Our son, Micah.

When Paula got pregnant for the first time many of our friends said something to the effect of “Oh my gosh, you guys are going to have the cutest baby ever!”. I felt a little nervous that our little guy might not live up to this expectation, but when Micah was born it quickly became clear that his cuteness met and exceeded all expectations. From day one he has been exactly as he should be and exactly perfect. As he grew we adapted to the wild groping in the dark that is being a new parent; and throughout sleepless nights, teething, ear infections and colds that wouldn’t end we were somehow able to not just survive, but to embrace all the challenging things that come along with all the amazing things that Micah brought into the world with him. We watched with wonder as he explored his ever-expanding world and we laughed at the ridiculousness of his- well, ridiculousness. We marveled at his smile, this miraculous smile, which has the ability to melt even the sternest of parental-disciplinary countenances.

When he was about a year old he started having great difficulty in situations with loud noises, lots of people and new or unexpected stimuli. More often than not he would scream and flail until removed from the offending situation. This was heartbreaking as it separated him and us from people, events and experiences that we loved. We tried countless different approaches but the response stayed mostly the same. Then at about a year and a half we noticed that his language wasn’t progressing as naturally as it seemed it should. We started the process of speech assessments and therapy, and his speech did progress, but in a way that was painfully slow and fundamentally different than other kids. Micah grew more and more frustrated with not being able to communicate and this only added to the tantrums that were now becoming part of daily life.

Slowly, the truth began to dawn on us that this was something different, something deeper than just speech or sensitivity. At the same time that we were understanding Micah more and more we were also starting to receive input from Doctors, family, friends, books, etc. that Micah may in fact be Autistic. Despite the initial fear and denial, as we looked into the specifics of the symptoms, behaviors, and underlying causes it quickly clicked into place with what we were seeing in Micah: the repetitive behaviours, the language delay, the sensory sensitivity, the lack of social awareness and interest. As parents who desired only for Micah to be happy and fulfilled in this life we had tried to not impute our own desires into his development or to dictate what kind of interests and pursuits he would have. So we resisted the idea of diagnosing his differences, but it soon became obvious that what was going on was something very real and that would forever affect the course of his life.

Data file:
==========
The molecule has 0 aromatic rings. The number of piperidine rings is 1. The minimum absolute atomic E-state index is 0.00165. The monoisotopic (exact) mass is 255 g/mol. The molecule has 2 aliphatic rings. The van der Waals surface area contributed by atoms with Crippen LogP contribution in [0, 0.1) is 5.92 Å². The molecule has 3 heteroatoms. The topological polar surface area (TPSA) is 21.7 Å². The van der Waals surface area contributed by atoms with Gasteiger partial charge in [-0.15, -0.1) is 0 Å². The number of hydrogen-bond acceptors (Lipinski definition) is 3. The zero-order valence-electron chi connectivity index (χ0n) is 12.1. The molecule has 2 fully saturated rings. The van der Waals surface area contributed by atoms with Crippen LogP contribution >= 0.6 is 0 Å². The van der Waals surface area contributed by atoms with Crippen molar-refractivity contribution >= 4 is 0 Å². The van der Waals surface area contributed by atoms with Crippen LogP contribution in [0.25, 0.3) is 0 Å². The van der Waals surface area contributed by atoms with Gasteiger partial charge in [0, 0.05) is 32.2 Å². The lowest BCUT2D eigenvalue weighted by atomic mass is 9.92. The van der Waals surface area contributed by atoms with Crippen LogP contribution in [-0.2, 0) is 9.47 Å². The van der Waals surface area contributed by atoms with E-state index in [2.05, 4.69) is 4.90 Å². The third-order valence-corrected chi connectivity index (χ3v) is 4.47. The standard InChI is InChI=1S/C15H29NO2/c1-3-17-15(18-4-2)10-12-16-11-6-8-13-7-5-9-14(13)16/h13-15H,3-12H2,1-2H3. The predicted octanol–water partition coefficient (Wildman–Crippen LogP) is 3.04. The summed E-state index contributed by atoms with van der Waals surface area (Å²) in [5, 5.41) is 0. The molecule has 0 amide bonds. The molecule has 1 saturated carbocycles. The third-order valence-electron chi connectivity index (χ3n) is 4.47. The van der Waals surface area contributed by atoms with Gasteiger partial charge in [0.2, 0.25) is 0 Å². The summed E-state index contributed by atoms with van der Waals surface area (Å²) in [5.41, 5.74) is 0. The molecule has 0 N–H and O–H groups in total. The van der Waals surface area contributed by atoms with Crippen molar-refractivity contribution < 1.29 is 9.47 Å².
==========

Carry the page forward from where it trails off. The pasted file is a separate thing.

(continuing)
At the same time that we were moving from Edmonton to Vancouver, our awareness was shifting from a confusing and dimly-lit something to a well-defined and imposing Something. We became aware that, despite our trepidation, we needed to act and we quickly scrambled to find him a supportive pre-school, speech therapy, and doctor that could move us closer to getting an assessment. We acted first and felt second. We found out two important things: 1. Early intervention is key to gaining the best therapeutic results, and 2. The waitlist for an assessment is 9 months to a year. As we became certain that a diagnosis of Autism Spectrum Disorder would be given, we decided that a year was too long to wait to begin treatment and that we needed to pursue a private assessment, despite the considerable costs. As we shared these steps with our family both sets of grandparents stepped up and graciously offered to cover the cost of the assessment. Other family members selflessly pitched in as well. For a young family settling into a new city, with both parents making less in their new jobs and one in school part-time, dealing with all the fears, frustrations, and physical toll of two young boys- one with behavioural and cognitive challenges (and the other entering the terrible twos!), this was oxygen; it was hope and life. In your life you receive a small few perfect gifts: well-timed, generous and appropriate- a perfect connection of need and provision that embodies the true definition of the word ‘gift’. This is what Micah’s relatives gave him (and us), and throughout his whole life he will always hear about the love and warmth that his whole family surrounded him with when he was too young to do anything except feel it.